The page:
Peter Jackson: A Film-Maker's Journey

By Brian Sibley & Peter Jackson, HarperCollins, £20

If you feel battered into submission by the barrage of Peter Jackson bumph that’s been sputtered out since the Fellowship first embarked on their merry way five years ago, then hold on... For this authorised biography, forged from five years of ‘sit back and put yer feet up’ chinwags between author and subject, is a composed affair. Like Frodo Baggins’ life-changing long haul, it commences with tranquil and charmed beginnings, progressing to moments of sweaty-palmed adventure and mountain-like tasks to climb, before culminating with the unleash of his vision of King Kong – the film Jackson has cherished since boyhood.

It’s a well-rounded examination of the once-rotund director, with Brian Sibley delivering an enthralling dot-to-dot account of Jackson’s life and career so far, navigating well clear of celebrity fawning. Kudos to Jackson, too. His paw prints are all over the 567 pages (why should his all-encompassing approach to work be any different here?), including personally captioning the many private images scattered throughout.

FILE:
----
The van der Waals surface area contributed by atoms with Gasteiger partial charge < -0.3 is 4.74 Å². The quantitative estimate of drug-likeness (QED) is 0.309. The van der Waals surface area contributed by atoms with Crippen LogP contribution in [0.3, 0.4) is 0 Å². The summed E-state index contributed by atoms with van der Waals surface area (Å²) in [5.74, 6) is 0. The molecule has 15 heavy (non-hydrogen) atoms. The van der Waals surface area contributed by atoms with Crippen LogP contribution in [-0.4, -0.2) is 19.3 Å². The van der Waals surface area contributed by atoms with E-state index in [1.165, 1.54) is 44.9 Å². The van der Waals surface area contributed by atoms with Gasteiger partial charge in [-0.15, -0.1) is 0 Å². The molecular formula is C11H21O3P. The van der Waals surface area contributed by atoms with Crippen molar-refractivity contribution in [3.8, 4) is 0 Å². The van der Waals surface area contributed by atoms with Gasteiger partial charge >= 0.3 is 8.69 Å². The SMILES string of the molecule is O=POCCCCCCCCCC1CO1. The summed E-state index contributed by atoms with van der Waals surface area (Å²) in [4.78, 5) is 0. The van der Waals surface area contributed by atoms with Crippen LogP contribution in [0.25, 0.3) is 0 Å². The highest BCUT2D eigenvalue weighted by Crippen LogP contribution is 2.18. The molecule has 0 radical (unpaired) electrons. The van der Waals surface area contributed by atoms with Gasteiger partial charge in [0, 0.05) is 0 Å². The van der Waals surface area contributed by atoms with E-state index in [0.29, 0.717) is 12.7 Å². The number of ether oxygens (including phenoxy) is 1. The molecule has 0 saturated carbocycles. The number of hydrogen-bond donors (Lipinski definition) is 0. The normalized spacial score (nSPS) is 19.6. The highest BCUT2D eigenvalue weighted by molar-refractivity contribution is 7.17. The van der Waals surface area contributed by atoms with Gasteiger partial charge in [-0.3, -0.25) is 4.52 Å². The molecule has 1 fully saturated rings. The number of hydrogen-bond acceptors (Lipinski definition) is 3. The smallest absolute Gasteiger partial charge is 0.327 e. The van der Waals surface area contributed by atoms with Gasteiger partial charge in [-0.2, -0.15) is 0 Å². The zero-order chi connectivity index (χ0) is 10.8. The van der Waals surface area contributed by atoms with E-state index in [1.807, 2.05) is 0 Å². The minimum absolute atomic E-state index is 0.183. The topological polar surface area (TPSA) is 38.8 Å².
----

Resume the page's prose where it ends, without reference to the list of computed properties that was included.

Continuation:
You’ll be stunned by PJ’s recollection of his now long-buried Planet Of The Apes sequel, and awed by the Ray Harryhausen-inspired creations that he painstakingly bodged together as a youngster. But what screams out from first page to last, clearer than Kong’s banana-breathed roar, is that overwhelmingly endearing quality of Jackson: that he’s really just one of us, forever fascinated and hopelessly captivated by film.

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